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Biters or divers? FIFA kicked Luis Suarez but Robben flops on

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FIFA, it's time for a change.

On June 26th, the FIFA Disciplinary Committee penalized Luis Suarez for biting Italian defender Giorgio Chiellini. He was suspended nine official matches, which stretched far beyond the 2014 World Cup. Predictably, Uruguay lost to Columbia 2-0 two days later.

Throughout the tournament, stars such as Holland's Arjen Robben and Brazil's Fred have made a habit of diving in the penalty area, and the resulting unearned goals have helped their respective teams reach the semi-finals. FIFA has not penalized them in any manner.

So which is worse? Suarez's bite was unsportsmanlike, somewhat painful, and, above all, bizarre. He deserved to be punished for at least a game, and most should know that meant the end of Uruguay's hopes. However, there are other, more common occurrences -- grabbing an opposing players testicles in the wall, for example -- that most would find more painful than a little nip, even with Suarez's substantial chompers. More importantly, the bite did not have a significant influence on the outcome: it did not help Uruguay score and did not injure Chiellini.

On the other hand, dives have changed the results in this world cup profoundly. Fred's flop in the 71st minute of the opening match turned a relatively even performance (1-1 at the time) against a good Croatian side into a momentum-infused (3-1) rout. Robben's dive during extra time of the knockout game against Mexico resulted in an unearned lead with less than two minutes to play. Were these feints unsportsmanlike? Tremendously. Were they painful? Only to the viewer. Were they rare or bizarre? No. Unfortunately, they are a commonplace occurrence in the World Cup, and are a consistent black eye for the sport.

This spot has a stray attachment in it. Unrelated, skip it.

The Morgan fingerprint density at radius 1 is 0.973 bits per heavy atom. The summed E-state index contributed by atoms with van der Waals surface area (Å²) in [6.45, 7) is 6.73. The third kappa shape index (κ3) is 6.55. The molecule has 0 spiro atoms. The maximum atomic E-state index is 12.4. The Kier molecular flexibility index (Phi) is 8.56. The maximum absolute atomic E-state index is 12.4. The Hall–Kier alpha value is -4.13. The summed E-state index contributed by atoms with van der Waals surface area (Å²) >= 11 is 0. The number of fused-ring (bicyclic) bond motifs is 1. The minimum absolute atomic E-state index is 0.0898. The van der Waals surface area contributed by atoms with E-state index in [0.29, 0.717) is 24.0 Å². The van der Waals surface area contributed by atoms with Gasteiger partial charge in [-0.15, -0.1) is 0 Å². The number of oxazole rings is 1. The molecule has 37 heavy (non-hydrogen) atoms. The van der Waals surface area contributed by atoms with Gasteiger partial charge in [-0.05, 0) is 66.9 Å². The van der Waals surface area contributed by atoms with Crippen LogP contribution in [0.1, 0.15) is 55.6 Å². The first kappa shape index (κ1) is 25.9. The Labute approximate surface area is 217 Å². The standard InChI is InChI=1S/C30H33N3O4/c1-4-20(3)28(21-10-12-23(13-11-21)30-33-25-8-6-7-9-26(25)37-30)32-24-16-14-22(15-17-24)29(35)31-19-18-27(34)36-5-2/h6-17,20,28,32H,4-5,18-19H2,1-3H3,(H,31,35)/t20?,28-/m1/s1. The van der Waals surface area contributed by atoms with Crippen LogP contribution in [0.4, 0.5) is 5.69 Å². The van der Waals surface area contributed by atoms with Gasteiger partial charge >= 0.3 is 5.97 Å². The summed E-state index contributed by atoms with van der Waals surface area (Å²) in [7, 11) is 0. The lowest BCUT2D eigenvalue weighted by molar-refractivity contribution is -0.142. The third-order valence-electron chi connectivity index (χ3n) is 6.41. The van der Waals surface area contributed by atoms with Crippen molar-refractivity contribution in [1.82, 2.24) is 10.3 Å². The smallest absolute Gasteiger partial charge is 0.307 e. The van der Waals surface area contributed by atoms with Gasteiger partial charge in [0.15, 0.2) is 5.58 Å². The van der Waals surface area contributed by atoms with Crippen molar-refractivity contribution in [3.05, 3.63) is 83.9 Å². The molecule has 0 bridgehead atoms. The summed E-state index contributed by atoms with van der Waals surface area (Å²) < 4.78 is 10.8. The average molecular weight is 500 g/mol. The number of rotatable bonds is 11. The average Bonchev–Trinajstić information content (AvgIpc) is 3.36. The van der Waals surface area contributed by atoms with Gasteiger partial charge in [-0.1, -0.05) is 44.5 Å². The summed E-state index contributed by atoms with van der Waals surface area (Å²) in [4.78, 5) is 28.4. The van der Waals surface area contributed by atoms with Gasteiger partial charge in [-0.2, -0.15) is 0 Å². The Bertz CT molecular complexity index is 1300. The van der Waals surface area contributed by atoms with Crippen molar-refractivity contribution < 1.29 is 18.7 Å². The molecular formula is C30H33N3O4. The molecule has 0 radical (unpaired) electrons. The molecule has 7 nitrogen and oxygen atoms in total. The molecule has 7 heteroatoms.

FIFA should address this accordingly. A simple solution would be to follow in the footsteps of UEFA and MLS by allowing players to be penalized after the game. In egregious occurrences, FIFA could ban the player from the following match. In definite but less drastic circumstances, a post-game yellow card would suffice. This would have a profound deterrent effect: Players would know that, even if they are going to cheat their team to an advantage temporarily, it could hurt them in the long run. By leaving it in the hands of the only the referee, the players know that they must dive well to escape retribution. By making it a crime that can carry later punishment, FIFA would make players think twice before flopping to the ground when there may still be a chance to score.

FIFA, you have successfully punished the crazy-man. Now it's time to penalize the true enemies of the Beautiful Game.


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